Genius is pain: the goodness of the one dialectically phases out from the evil of its opposite; the ouroboros‘s bitten tail of pain leads to the biting head of talent. I’ve discussed elsewhere how the ouroboros symbolizes the dialectical unity of opposites.

The ouroboros: I’d have the biting head and bitten tail represent the dialectical relationship between extreme opposites, while the length of its coiled body symbolizes a circular continuum of every intermediate point between those opposite extremes.

The next person to own the pin is gender-bending Jack Fairy, whom we see as a child being bullied by his male classmates in the schoolyard, all for such effeminate tendencies as wearing lipstick. As an adult, he will be admired by the glam rock community for his daring androgyny. He is a true original.

The glam rock fans of the 1970s like to put their ‘bisexuality’ on display…but are they really bisexual, or do they merely posture as such because of bisexual chic? Curt Wild, speaking to a TV reporter, thinks many of them are faking being gay. This notion of posturing, of having a narcissistic False Self, is a major theme in the movie…artificialityimage.

Slade’s identification with his persona, “Maxwell Demon” (paralleling Bowie’s ‘Ziggy Stardust,’ an alien who comes to Earth, saves it, and becomes a rock-and-roll star, only to be destroyed in the end), goes to the point of almost driving him mad; he fakes his murder to be freed from the persona (a liberating from one’s False Self that is comparable to Dorian Gray’s stabbing his portrait with a knife, only to end up killing himself). Then, Slade becomes…someone else…

This escaping from reality, and from its pain, to build up a false self-image, is a manic defence, a mask to hide behind. Be a performer, and forget the pain that comes from the alienating bigotry and social rejection of the ‘freaks’ of the world: gays, transwomen, etc. Only through the flamboyant lie of being a rock star can we ever accept society’s deviants.

If you aren’t a star, though, then you’re just a lonely, sensitive fellow like journalist Arthur Stuart.

Journalist Arthur Stuart, played by Christian Bale.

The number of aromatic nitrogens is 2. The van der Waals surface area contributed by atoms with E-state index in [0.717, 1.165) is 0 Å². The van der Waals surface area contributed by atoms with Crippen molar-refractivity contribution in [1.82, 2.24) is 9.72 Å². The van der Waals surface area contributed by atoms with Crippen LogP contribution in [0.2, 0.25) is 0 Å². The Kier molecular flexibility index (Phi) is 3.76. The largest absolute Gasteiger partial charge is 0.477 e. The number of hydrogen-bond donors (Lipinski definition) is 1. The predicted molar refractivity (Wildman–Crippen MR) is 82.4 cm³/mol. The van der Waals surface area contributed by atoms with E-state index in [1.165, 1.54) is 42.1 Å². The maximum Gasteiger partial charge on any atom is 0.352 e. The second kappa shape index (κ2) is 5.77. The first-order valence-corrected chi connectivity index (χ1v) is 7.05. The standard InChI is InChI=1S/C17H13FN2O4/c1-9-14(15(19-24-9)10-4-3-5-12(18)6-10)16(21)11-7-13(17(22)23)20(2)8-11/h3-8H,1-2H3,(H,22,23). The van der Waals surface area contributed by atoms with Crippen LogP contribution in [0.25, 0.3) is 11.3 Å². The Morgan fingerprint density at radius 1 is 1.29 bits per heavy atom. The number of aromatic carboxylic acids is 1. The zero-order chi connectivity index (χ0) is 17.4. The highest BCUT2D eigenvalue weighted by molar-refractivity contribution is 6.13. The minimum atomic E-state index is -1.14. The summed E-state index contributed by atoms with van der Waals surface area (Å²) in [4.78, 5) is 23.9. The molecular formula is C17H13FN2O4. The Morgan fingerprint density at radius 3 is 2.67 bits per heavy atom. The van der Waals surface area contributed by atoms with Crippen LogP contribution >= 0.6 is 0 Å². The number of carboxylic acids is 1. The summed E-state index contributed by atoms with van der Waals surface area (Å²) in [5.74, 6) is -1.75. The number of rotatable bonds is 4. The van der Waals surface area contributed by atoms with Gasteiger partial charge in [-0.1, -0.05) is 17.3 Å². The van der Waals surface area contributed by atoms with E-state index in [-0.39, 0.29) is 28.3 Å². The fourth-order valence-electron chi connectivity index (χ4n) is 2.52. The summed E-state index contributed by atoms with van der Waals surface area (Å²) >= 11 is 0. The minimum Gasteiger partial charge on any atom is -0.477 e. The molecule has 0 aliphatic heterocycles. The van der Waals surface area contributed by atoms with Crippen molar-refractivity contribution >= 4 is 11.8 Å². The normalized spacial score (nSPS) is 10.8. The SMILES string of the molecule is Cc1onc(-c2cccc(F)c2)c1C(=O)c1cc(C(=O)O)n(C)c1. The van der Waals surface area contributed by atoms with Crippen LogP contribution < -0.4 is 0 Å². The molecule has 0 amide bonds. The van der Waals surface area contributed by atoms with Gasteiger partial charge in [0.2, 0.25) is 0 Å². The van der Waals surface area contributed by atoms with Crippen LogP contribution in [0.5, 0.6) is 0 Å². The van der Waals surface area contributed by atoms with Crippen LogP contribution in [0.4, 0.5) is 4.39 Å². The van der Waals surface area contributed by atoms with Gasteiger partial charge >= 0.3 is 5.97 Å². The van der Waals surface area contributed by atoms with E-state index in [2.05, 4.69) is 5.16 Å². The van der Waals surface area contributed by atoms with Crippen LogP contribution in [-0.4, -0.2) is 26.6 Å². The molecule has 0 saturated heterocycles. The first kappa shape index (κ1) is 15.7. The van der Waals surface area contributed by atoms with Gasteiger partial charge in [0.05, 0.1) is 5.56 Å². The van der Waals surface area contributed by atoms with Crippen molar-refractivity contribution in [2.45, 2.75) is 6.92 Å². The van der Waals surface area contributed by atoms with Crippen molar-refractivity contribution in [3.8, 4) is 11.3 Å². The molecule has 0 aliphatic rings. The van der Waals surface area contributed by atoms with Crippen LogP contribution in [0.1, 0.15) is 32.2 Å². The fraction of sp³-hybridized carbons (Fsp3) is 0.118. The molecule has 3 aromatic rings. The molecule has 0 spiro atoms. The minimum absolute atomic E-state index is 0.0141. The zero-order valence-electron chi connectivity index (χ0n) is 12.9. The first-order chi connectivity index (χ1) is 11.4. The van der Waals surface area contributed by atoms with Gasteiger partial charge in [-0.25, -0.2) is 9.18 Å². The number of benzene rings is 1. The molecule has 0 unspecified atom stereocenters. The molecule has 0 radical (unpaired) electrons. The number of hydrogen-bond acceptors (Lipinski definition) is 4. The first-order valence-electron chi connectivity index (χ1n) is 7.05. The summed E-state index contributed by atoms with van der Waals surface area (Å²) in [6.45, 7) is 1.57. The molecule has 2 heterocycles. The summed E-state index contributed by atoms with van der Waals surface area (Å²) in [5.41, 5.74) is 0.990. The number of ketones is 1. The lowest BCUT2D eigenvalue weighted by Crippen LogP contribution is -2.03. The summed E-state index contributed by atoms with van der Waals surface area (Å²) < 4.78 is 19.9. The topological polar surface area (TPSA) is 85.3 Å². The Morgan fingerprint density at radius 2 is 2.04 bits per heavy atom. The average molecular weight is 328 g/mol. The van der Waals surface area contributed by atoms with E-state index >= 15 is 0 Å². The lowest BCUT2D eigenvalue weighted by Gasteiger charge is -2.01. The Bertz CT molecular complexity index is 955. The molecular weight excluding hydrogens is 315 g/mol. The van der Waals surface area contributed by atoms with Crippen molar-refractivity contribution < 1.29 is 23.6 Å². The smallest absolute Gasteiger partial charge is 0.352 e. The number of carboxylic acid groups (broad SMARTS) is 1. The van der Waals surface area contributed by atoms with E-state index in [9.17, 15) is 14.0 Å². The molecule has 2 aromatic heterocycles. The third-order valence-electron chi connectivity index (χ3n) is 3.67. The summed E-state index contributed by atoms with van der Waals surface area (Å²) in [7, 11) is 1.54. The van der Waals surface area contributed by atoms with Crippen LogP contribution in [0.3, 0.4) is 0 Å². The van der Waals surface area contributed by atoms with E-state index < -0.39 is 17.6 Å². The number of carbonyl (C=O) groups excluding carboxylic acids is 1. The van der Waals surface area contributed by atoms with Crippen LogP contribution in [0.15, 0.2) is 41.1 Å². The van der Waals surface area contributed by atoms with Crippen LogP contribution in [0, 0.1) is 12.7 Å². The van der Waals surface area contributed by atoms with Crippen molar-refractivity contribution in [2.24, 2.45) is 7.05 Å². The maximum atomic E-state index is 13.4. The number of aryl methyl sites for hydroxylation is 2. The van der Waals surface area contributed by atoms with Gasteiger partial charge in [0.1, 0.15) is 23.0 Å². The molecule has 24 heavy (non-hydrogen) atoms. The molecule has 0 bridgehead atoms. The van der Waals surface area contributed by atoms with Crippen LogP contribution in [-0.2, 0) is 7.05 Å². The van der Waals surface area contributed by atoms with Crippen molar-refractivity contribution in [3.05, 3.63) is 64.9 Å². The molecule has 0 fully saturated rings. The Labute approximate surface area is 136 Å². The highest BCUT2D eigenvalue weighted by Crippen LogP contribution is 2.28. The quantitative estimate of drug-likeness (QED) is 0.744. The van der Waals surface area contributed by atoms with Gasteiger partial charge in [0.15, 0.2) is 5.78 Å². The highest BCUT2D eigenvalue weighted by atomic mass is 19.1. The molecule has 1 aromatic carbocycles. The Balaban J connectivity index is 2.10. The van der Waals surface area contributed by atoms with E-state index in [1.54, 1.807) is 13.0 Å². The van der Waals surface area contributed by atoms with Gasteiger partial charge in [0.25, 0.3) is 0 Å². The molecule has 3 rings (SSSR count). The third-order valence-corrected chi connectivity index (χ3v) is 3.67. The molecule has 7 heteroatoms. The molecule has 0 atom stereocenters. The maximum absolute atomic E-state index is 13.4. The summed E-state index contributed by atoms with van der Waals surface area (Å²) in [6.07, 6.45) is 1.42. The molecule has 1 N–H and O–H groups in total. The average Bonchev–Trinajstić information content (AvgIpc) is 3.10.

As a member of the largely closeted LGBT community, a closeting resulting from the AIDS scare of the mid-1980s that revived much of the homophobia that had been tamed somewhat in the 1970s, Stuart has little to smile about. The partying years of the glam rock era are no more; his hero–Slade–turned out to be a phoney to all his former fans; and so all Stuart has are the painful memories of a once-hopeful time (hopeful for gay liberation) long since dead.

And now he has to research those painful years for Lou, his newspaper editor.

He sits on the subway, moping and brooding over those years, while a few seats over from him, a child is wearing a mask of Tommy Stone, the current pop idol. That mask is symbolic, because in the end we learn that Stone is who Slade has become! Slade has replaced one mask for another; he’s gone from the fake image of a glam rock star to that of an 80s pop star.

As an appropriate soundtrack background to Stuart’s melancholy, we hear the sad piano notes beginning Slade’s “Hot One,” a song from Stuart’s past, lost and gone forever. The song, with its promo video, combines Slade’s openly-expressed bisexuality with the fantasy of being from outer space, a world far better than our shitty Earth.

Actually, “Hot One” is sung and performed by Shudder To Think, who also wrote and recorded “The Ballad of Maxwell Demon” (the soundtrack CD version). It’s interesting how Rhys Meyers, playing Slade, is mouthing the words of “Hot One,” as well as lip synching “The Whole Shebang” (performed by Grant Lee Buffalo) and the covers of Roxy Music’s “Ladytron” and “2HB” (performed by The Venus in Furs, a fictional band for the movie, but with vocals by Thom Yorke); while Rhys Meyers himself sang “The Ballad of Maxwell Demon” (the movie version), the cover of Eno’s “Baby’s On Fire,” and the covers of Cockney Rebel‘s “Sebastian” and “Tumbling Down.” These alternating singers symbolize the shift back and forth between Slade’s False and True Selves.

Slade, in his False Self persona as Maxwell Demon.

Consider the prettiness of the voices whenever Rhys Meyers is not singing, as opposed to the rawness of his own voice. Not to disparage the immense talent of the other singers (Rhys Meyers, too, sings well, of course, but just with a different style); but my point is that the pretty vibratos of Craig Wedren of Shudder To Think and of Thom Yorke can be symbolically associated with the poseur primness of Slade’s Maxwell Demon persona, while Rhys Meyers’s earthier sound symbolically suggests the real Thomas Brian Patrick Stoningham Slade hiding underneath.

Since Slade is modelled largely on Bowie, this alternation between pretty and raw voices can be seen as a parallel of Bowie’s sometimes rawer, higher register (which can be heard in much, if not most, of his singing on The Rise and Fall of Ziggy Stardust and the Spiders from Mars, as well as in other songs) and his more typical elegant baritone.

That ‘poseur,’ posturing voice is heard when Rhys Meyers’s Slade is mouthing the words of “Ladytron” to Collette’s Mandy, just before he steals her (and the emerald pin) from Jack Fairy. Recall the lyrics of the song: “I’ll use you, and I’ll confuse you, and then I’ll lose you…still, you won’t suspect me.” These words reflect the idealize, devalue, and discard phases of narcissists’ relationships with their victims…and these three things are exactly what happen to Mandy.